Have you ever used reading logs with your students? Confession time… I used to and decided to stop. Do you know why? I was using a form that required my students to write down the title of the book and get initials from their families.
My students were turning them in with initials, but I honestly had no clue if they were reading or not. I would ask my students questions about what they read and they would look at me with blank stares. That led me to question the validity of those reading logs, so I stopped using them.
Fast forward to this month when I decided to sit down and create a reading log that would actually be beneficial for teachers and students alike. Take a look at how they turned out:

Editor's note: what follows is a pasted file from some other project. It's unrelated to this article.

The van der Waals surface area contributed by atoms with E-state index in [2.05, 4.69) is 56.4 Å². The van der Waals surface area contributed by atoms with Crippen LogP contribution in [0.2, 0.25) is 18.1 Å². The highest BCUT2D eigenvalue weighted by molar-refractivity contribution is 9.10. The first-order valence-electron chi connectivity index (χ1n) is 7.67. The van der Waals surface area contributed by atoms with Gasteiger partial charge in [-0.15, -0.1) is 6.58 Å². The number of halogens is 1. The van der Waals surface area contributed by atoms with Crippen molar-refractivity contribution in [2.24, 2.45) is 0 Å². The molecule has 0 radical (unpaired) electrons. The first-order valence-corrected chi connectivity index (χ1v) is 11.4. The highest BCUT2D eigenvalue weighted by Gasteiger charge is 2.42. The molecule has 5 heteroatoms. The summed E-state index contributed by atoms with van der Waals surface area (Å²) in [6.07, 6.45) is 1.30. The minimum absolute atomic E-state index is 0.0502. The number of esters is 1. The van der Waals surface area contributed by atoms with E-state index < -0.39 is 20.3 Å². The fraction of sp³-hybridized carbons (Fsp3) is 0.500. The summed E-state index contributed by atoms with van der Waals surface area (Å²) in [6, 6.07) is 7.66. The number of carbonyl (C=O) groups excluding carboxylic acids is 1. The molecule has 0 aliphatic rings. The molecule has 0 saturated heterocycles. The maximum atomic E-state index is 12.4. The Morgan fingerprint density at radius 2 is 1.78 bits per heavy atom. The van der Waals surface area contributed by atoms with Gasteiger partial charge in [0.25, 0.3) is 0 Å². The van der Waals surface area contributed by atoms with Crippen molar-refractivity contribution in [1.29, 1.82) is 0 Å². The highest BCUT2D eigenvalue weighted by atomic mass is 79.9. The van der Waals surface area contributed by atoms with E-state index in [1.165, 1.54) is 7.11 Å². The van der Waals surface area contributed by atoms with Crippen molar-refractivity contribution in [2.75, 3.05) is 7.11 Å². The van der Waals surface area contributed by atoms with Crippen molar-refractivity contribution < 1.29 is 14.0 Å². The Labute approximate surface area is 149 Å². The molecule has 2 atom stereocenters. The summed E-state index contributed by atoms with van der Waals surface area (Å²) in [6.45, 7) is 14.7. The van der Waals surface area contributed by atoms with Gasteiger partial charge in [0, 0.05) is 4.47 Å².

I included all the typical information we teachers like to collect, but then took it a bit further with a quick comprehension check under the “quick activity” section. This comprehension section is my favorite part of it.
You might wonder why I made the activity so brief.
I want the focus of this reading log to be on the reading. I don’t want kids dreading filling out a full on book report every single day in order to complete this log. This activity is meant to be quick and easy to complete. Just enough to show me that my students not only spent time reading something, but actually understood what they were reading.
They are simple, not overwhelming, and easy for teachers to see if students are truly reading.
I included some samples in this set with my own questions, but I also made sure to include an editable template that you can customize for your class.
Want a set of your own? Check them out HERE.
What are other teachers saying?
Check out some of the feedback from teachers:
Questions about these logs? Just hit the contact button and I’m here to help!